Last week the Texas Supreme Court granted review in Energy Transfer Partners, L.P. v. Enterprise Products Partners, L.P., a case concerning Texas partnership law.  Energy Transfer Partners has garnered significant amicus support on both sides of the “v.” and has been closely followed by the energy industry.


Continue Reading Texas Supreme Court to Review $500 Million Verdict in Case Involving Formation of Partnership to Construct Crude Oil Pipeline

On Friday, March 29, 2019, the City of New Orleans filed a lawsuit in Civil District Court against eleven oil and gas companies seeking damages for alleged harm to Louisiana’s coastal wetlands. Introducing its lawsuit with statements that “New Orleans is imperiled” and its “people are in danger,” the City contends that the defendants’ failure to maintain access canals, spoil banks, and earthen pits created in the course of exploration and production has destroyed the coastal zone. The City’s allegations mirror those levied in recent years by the parishes of Plaquemines, Jefferson, and St. Bernard, among others: that the defendants’ activities constitute coastal “uses” under the Louisiana State and Local Coastal Resources Management Act (“SLCRMA”) and that they violate coastal use permits issued pursuant to that statute. The City has requested a trial by jury, from which it seeks damages, “restoration costs,” restoration of “disturbed areas,” sanctions, costs, attorneys’ fees, and/or declaratory and injunctive relief.
Continue Reading City of New Orleans Sues Oil and Gas Companies for Allegedly Damaging Coastal Wetlands

On November 8, the Louisiana First Circuit Court of Appeals added to the relatively sparse body of appellate rulings in pipeline expropriation matters. In an unpublished opinion, the court affirmed that landowners whose property is expropriated must prove their entitlement to severance damages to a “legal certainty.”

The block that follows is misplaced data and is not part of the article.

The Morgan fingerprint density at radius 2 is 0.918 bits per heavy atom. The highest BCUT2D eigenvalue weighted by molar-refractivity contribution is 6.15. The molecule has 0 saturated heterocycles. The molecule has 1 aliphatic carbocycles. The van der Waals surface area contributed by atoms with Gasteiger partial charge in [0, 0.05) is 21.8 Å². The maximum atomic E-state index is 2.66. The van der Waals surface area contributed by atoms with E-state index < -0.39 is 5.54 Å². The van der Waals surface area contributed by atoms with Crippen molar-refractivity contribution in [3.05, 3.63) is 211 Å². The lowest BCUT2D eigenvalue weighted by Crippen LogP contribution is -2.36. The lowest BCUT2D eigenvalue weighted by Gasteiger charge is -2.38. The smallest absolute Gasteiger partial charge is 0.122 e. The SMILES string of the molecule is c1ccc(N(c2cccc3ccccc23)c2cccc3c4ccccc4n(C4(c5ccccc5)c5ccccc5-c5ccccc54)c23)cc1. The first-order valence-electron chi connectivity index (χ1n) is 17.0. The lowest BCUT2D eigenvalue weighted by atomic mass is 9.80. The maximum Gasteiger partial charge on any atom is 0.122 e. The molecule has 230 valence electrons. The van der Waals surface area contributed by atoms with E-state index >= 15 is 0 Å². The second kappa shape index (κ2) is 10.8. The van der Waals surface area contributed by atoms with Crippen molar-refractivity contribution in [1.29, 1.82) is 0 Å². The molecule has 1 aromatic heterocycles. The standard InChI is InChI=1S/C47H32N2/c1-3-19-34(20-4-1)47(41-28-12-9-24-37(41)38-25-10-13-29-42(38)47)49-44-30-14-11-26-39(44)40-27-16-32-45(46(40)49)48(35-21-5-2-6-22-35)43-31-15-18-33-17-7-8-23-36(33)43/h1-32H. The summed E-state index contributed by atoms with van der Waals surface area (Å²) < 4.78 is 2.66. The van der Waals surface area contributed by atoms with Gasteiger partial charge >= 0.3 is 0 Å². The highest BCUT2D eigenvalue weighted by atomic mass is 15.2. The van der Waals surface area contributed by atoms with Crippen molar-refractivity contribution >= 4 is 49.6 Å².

Under Louisiana law, owners of expropriated property can seek just compensation for the property taken. In addition, landowners can seek “severance damages” above and beyond the value of the expropriated property when the landowner has been deprived of the full potential of future development of the property due to the taking.

In Enterprise Products Operating, LLC, v. Southwood Terminal, L.L.C., Enterprise expropriated part of a large tract of undeveloped riverfront property for an NGL pipeline. The pipeline would then cross the Mississippi River, burrowing more than 100 feet below the riverbed.

At trial, the landowner sought millions in severance damages, arguing that the pipeline’s presence beneath the batture of the property (the land between the low-water level of the river and the levee) destroyed the property’s potential future use an industrial site with a dock to provide river access. However, Enterprise presented engineering testimony that the pipeline would not interfere with any potential dock.
Continue Reading Expropriation ruling explains landowner’s burden to prove severance damages to a “legal certainty.”

In a decision announced this week, the Louisiana Supreme Court ruled on the constitutionality and method of compensation for the expropriation by a governmental body of property owned by an ongoing commercial venture.   In St. Bernard Port, Harbor & Terminal District v. Violet Dock Port, Inc., LLC, the St. Bernard Port, Harbor & Terminal District (the “Port”), a government-owned public cargo facility, sought to expand its operations along the Mississippi River. The Port unsuccessfully negotiated the purchase of 75 acres of property owned by Violet Dock Port, Inc., LLC (the “Landowner”) which utilized the property to layberth and service oceangoing ships for the United States Navy.  The Port subsequently expropriated the property under the quick-take expropriation provisions of LA. R.S. 19:141, et seq., for a purported compensation of $16 million. 
Continue Reading Louisiana Supreme Court Upholds Expropriation of Commercial Venture

In Chauvin v. Shell Oil Company, the Louisiana Fifth Circuit Court of Appeal affirmed the judgment of the trial court granting summary judgment to defendants on Plaintiffs’ trespass action.  In doing so, the Fifth Circuit made clear that to succeed on a trespass claim when the contracts at issue are ambiguous, parole evidence from the plaintiffs’ experts and the plaintiffs themselves should be consistent with ownership.
Continue Reading (Plaintiffs Claiming) Trespass Beware